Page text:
Witness to a Secret: Anne Savage, Lady Berkeley

witness-to-a-secret

Witness to a Secret:

In late 1532 the relationship of Henry VIII and Anne Boleyn reached a fever pitch. Sometime after their trip to Calais from October – November 1532, Anne, Marquess of Pembroke, discovered she was pregnant. Since Elizabeth was born in September 1533, Anne must have become pregnant with her in December 1532…this would explain the secret marriage in January after Anne realized she was with child. Her pregnancy was the catalyst in a speedy secret wedding on 25 January 1533. If the King were to have a legitimate heir he needed to be married to his son’s mother.

The wedding in 1533 was so secret that not even Cranmer was invited. Nobody knew except those who were witness to the event. Imperial Ambassador, Eustace Chapuys also was unaware, we know this because he wrote a letter to his master, Charles V dated 23 February 1533 shows that the marriage was still secret. Chapuys wrote:

The rumour is afloat, and increases every day, that in order to achieve his marriage the King is only waiting for the bulls of the said elect to come [from Rome], and that the more to authorize the case he has commanded those who have charge of convoking provincial synods, whilst the See is vacant, to assemble them for the 17th of next month.

Private Marriage of Anne Boleyn to Henry VIII
Private Marriage of Anne Boleyn to Henry VIII

Those who were present at the secret ceremony must have been much regarded and trusted by both Henry and Anne. Henry Norris, Mr. Heneage and Lady Berkeley. Mr. Rowland, the King’s chaplain performed the ceremony.

“The first whereof was that the King was married to [the] Lady Anne Bulleyne long ere there was any divorce made by the said Archbishop [of Canterbury]. The which marriage a was secretly made at Whitehall very early before day, none being present but Mr Norris and Mr Henage of the Privy Chamber and the Lady Barkeley, with Mr. Rowland the King’s chaplain, that was afterward made Bishop of Coventry and Lichfield. To whom the King told that now he had gotten of the Pope a lycence to marry another wife, and yet to avoid business and tumult the thing must be done (quoth the King) very secretly ; and thereupon a time and place was appointed to the said Master Rowland to solemnize the said marriage.” - Ridgway, Claire; TheAnneBoleynFiles.com – 25 January 1533 – Marriage of Henry VIII and Anne Boleyn

We already are familiar with Henry Norris because he was one of the unfortunate souls that was executed in May 1536 just before Anne Boleyn was unjustly beheaded. I’m not familiar with a “Mr. Henage” other than what it says – that he was a member of the “Privy Chamber.” The Wikipedia page for “Privy Chamber” lists a Sir Thomas Heneage as a “Groom of the Stool” for Henry VIII from 1536-1546, after the execution of his predecessor, Henry Norris. Prior to that he would have been employed in some position in the Privy Chamber which may have been as a Gentleman of the Privy Chamber. Regardless, his position must have been one that allowed him to be near the King often, otherwise why would Henry have trusted him enough to keep his wedding secret. A Gentleman of the Privy Chamber would have been responsible for things like dressing and undressing the King – quite intimate if you ask me.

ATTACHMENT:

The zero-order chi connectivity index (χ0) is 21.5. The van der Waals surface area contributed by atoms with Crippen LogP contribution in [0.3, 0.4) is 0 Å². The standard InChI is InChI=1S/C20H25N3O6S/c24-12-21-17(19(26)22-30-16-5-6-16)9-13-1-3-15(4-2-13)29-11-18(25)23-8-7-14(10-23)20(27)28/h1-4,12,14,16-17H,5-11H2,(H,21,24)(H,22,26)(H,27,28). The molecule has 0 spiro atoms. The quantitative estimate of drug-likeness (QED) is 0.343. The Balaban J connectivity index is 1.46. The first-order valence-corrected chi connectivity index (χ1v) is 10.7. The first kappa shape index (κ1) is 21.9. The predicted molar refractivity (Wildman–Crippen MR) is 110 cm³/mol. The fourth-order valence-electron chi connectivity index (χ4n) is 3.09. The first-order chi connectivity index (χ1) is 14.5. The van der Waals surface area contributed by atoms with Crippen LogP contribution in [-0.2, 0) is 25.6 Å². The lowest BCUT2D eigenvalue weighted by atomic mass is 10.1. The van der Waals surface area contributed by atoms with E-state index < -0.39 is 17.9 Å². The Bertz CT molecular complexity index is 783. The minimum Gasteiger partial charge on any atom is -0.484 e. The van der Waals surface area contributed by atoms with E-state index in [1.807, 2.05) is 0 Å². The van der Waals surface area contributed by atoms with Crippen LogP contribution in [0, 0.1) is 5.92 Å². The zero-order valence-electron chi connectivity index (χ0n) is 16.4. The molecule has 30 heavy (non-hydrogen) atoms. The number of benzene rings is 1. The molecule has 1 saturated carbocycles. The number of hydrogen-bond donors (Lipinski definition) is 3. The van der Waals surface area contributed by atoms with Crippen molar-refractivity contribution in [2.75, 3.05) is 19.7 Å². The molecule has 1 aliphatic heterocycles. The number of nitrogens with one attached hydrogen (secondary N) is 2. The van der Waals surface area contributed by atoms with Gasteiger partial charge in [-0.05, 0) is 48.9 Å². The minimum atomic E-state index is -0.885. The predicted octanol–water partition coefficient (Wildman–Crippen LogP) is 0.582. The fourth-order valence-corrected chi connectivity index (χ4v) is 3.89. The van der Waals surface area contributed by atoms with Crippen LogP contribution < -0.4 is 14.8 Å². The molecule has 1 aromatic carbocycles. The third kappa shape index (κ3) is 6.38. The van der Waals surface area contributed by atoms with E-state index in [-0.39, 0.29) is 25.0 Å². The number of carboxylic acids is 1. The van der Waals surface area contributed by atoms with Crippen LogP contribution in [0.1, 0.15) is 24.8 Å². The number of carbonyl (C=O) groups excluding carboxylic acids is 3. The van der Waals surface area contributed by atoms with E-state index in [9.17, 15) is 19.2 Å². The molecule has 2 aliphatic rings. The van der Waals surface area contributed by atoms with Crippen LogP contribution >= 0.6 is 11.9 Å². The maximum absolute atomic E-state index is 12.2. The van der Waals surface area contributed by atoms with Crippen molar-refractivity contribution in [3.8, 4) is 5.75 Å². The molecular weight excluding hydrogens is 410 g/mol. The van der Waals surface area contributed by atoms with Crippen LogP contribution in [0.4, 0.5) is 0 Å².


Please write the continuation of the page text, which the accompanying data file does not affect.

Anne Savage, Lady Berkeley:

Next we have Lady Berkeley. After a little research I realized this refers to Anne Savage, Baroness of Berkeley. Anne Savage during the secret wedding was not quite married to Baron Berkeley because they didn’t marry until April 1533. This would explain why, when it was discovered she was a witness, they referred to her as Lady Berkeley.  It was at the Eve of Easter mass in 1533 when Anne attended mass as Queen.

Anne Savage was the daughter of Sir John Savage (Sheriff of Worcestershire) and his wife Anne Bostock. She married Sir Thomas, Lord Berkeley in April 1533. Their marriage was short-lived since he died in 1534.

Anne Stafford and Edward Stafford, 3rd Duke of Buckingham
Anne Stafford and Edward Stafford, 3rd Duke of Buckingham

Lord Berekely had been a ward of Charles Brandon, Duke of Suffolk when he was a minor and had been originally betrothed to Anne Grey, daughter of the Marquis of Dorset. That betrothal was broken and Berkeley married Mary Hastings. Mary Hastings was the daughter of Anne Stafford and George Hastings, 1st Earl of Huntingdon. Anne Stafford is best known as the sister of Edward Stafford, 3rd Duke of Buckingham and for being discovered in an affair with a young Henry VIII ( in 1510). When it was discovered Anne Stafford was removed from court by both her brother and husband and sent to a convent.

Eventually Mary died and Lord Berkeley married Anne Savage.

untitled-design-24

Anne Savage, Lady Berkeley served in the household of Anne Boleyn at the time of her secret wedding. To have been asked to be a witness at the wedding must prove to us that she had a very close relationship with Anne Boleyn.